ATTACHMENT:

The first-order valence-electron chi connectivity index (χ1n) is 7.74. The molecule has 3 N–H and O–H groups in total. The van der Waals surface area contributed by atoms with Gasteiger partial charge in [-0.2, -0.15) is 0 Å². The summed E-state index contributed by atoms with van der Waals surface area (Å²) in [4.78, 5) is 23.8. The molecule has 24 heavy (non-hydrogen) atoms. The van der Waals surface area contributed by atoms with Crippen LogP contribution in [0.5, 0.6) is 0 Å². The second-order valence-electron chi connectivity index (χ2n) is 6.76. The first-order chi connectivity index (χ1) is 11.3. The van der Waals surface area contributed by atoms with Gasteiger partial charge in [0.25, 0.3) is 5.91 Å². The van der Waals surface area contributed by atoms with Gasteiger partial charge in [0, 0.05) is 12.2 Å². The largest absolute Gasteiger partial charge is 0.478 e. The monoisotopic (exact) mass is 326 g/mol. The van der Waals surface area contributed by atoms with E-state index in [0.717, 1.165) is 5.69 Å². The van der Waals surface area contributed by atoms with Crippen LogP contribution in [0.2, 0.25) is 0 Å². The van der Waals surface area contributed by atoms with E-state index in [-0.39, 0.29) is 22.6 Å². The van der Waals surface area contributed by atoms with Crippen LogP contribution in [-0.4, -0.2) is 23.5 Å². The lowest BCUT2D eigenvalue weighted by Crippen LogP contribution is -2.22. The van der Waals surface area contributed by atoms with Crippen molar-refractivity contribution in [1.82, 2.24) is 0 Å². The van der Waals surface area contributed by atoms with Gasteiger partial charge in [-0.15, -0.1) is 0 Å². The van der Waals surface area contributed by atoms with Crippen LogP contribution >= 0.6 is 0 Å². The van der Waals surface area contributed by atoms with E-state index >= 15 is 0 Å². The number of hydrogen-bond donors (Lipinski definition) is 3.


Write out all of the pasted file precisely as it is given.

The first-order valence-electron chi connectivity index (χ1n) is 7.74. The molecule has 3 N–H and O–H groups in total. The van der Waals surface area contributed by atoms with Gasteiger partial charge in [-0.2, -0.15) is 0 Å². The summed E-state index contributed by atoms with van der Waals surface area (Å²) in [4.78, 5) is 23.8. The molecule has 24 heavy (non-hydrogen) atoms. The van der Waals surface area contributed by atoms with Crippen LogP contribution in [0.5, 0.6) is 0 Å². The second-order valence-electron chi connectivity index (χ2n) is 6.76. The first-order chi connectivity index (χ1) is 11.3. The van der Waals surface area contributed by atoms with Gasteiger partial charge in [0.25, 0.3) is 5.91 Å². The van der Waals surface area contributed by atoms with Gasteiger partial charge in [0, 0.05) is 12.2 Å². The largest absolute Gasteiger partial charge is 0.478 e. The monoisotopic (exact) mass is 326 g/mol. The van der Waals surface area contributed by atoms with E-state index in [0.717, 1.165) is 5.69 Å². The van der Waals surface area contributed by atoms with Crippen LogP contribution in [0.2, 0.25) is 0 Å². The van der Waals surface area contributed by atoms with E-state index in [-0.39, 0.29) is 22.6 Å². The van der Waals surface area contributed by atoms with Crippen LogP contribution in [-0.4, -0.2) is 23.5 Å². The lowest BCUT2D eigenvalue weighted by Crippen LogP contribution is -2.22. The van der Waals surface area contributed by atoms with Crippen molar-refractivity contribution in [1.82, 2.24) is 0 Å². The van der Waals surface area contributed by atoms with Gasteiger partial charge in [-0.15, -0.1) is 0 Å². The van der Waals surface area contributed by atoms with Crippen LogP contribution >= 0.6 is 0 Å². The van der Waals surface area contributed by atoms with E-state index >= 15 is 0 Å². The number of hydrogen-bond donors (Lipinski definition) is 3.